Coaching Fail: Knowing When to Apologize

In _Home, Leadership Practice by Shaun Hall1 Comment

Coaching Fails are bound to happen, but good leaders are able to use them as coaching successes. Coaching fails are perfect times to show how to apologize properly. How to swallow your pride and own your imperfections while also demonstrating your ability to diagnose and improve. All things you expect your people to do.

Admitting weakness as a leader is a strength. Don’t let anyone tell you different. Showing this side of yourself will bolster your team’s morale and increase trust within the team. With that said, recognizing when your the one that’s wrong is extremely difficult. There are many ways leaders can be wrong and often, they are in the leader’s blind spots.

That’s what I plan to share with you today. Some of the techniques I use to self-reflect and recognize when I need to apologize.

Read Crucial Conversations

Possibly the most important book a leader can read. Read it and read it again for a reminder. It dives deep into how humans are inferior at communicating and making decisions when the stakes are high. It gives a lot of practical tips on how to recognize when you might not be at your best.

Know your emotions

The easiest way for a leader to recognize if they are potentially in the wrong is if they made a decision or had a conflict as a result of emotion. This is the fight or flight response. If you said something because you were feeling defensive, this is a flag that you need to assess what happened. When you are in defense mode, you are not at your best. This results in a high likely hood of you making a mistake. “A speech given in anger will be the best speech you will ever regret.” I, myself apologizing for getting defensive often. It’s human nature, but that is not an adequate excuse.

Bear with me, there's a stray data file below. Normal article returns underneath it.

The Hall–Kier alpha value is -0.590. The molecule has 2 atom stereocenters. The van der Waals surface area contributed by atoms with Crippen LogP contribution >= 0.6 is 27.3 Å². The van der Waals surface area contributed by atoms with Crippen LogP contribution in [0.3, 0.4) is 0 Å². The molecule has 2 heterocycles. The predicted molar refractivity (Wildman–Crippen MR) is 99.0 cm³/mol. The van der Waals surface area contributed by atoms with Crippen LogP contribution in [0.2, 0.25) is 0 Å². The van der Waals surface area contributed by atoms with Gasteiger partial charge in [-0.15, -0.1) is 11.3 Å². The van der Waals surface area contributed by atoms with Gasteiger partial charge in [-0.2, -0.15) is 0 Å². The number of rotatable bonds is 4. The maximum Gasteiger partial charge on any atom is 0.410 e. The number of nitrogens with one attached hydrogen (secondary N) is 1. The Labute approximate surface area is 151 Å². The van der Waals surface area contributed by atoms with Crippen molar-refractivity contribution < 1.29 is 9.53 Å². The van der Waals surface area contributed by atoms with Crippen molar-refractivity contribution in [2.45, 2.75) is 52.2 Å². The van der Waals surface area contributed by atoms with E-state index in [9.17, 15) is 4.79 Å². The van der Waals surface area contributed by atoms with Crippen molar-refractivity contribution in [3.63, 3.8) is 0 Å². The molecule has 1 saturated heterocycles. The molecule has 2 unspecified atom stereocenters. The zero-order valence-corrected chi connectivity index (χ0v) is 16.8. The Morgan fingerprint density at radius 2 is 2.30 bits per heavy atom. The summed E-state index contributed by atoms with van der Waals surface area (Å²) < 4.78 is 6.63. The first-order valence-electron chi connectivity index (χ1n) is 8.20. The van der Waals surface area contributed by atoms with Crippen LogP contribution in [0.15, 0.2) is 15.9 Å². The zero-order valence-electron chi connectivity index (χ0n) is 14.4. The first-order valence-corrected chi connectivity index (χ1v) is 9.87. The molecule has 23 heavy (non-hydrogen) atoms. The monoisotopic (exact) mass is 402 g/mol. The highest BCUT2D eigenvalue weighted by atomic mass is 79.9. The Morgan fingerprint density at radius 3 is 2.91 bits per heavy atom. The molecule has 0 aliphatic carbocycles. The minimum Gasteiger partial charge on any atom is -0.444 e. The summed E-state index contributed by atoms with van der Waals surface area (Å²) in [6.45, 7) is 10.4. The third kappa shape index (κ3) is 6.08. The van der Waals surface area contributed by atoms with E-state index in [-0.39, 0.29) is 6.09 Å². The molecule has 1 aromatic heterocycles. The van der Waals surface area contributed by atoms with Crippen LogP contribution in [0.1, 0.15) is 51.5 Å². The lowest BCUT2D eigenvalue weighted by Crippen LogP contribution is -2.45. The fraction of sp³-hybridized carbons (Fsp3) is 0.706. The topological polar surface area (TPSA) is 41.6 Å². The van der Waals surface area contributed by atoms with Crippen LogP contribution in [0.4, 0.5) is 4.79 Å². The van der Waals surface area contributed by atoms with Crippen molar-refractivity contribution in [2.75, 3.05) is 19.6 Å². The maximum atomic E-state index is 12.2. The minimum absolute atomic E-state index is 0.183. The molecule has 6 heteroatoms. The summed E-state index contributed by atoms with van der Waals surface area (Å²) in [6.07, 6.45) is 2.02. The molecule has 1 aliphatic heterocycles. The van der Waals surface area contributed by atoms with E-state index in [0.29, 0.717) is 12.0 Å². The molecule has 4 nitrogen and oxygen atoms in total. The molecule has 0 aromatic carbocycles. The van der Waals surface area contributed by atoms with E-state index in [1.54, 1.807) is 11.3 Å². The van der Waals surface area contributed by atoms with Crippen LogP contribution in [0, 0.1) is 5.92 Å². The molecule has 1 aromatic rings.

Mine for feedback

This doesn’t have to be done by you. I asked my boss if he could make part of my performance review based on feedback from my team. This is a great way to allow for anonymous feedback to be given while holding yourself accountable to their perception. He has periodic check-ins with everyone on my team and asks how I’m doing. If there is a problem I am unaware of, he provides a safety net, so it doesn’t go unaddressed for an extended period. I hope that my team is comfortable enough to bring all issues to me but its good to have a backup plan in case something falls to your blind spot.

From here the only advice I have is that your apology needs to be genuine. Make yourself vulnerable. Your people don’t expect you’re to be perfect. By bringing a meaningful apology with a quick turnaround will only solidify the fact that you are their leader and one worth following. This is a skill that needs to be practiced, so you need to keep on it for a while. If you have never apologized to anyone on your team, my guess is that you have something to apologize for. It’s up to you to figure it out and recognize the future opportunities as they come.

As always, please share your tips and strategies in the comments below. Please connect with me on social media @ShaunHallTalk and leave me some suggestions on what you would like for me to write about in the future. I hope you enjoyed the read!

Further Reading: Crucial Conversations

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Comments

  1. You outdid yourself on this one! I have read the book Crucial Conversations when I managed a team of 31 Therapists. I am so tempted to send this to one of the Broker’s here that continues to loose his temper and go off on people (me included). But I’m scared LOL! Thanks I very much enjoyed the read!

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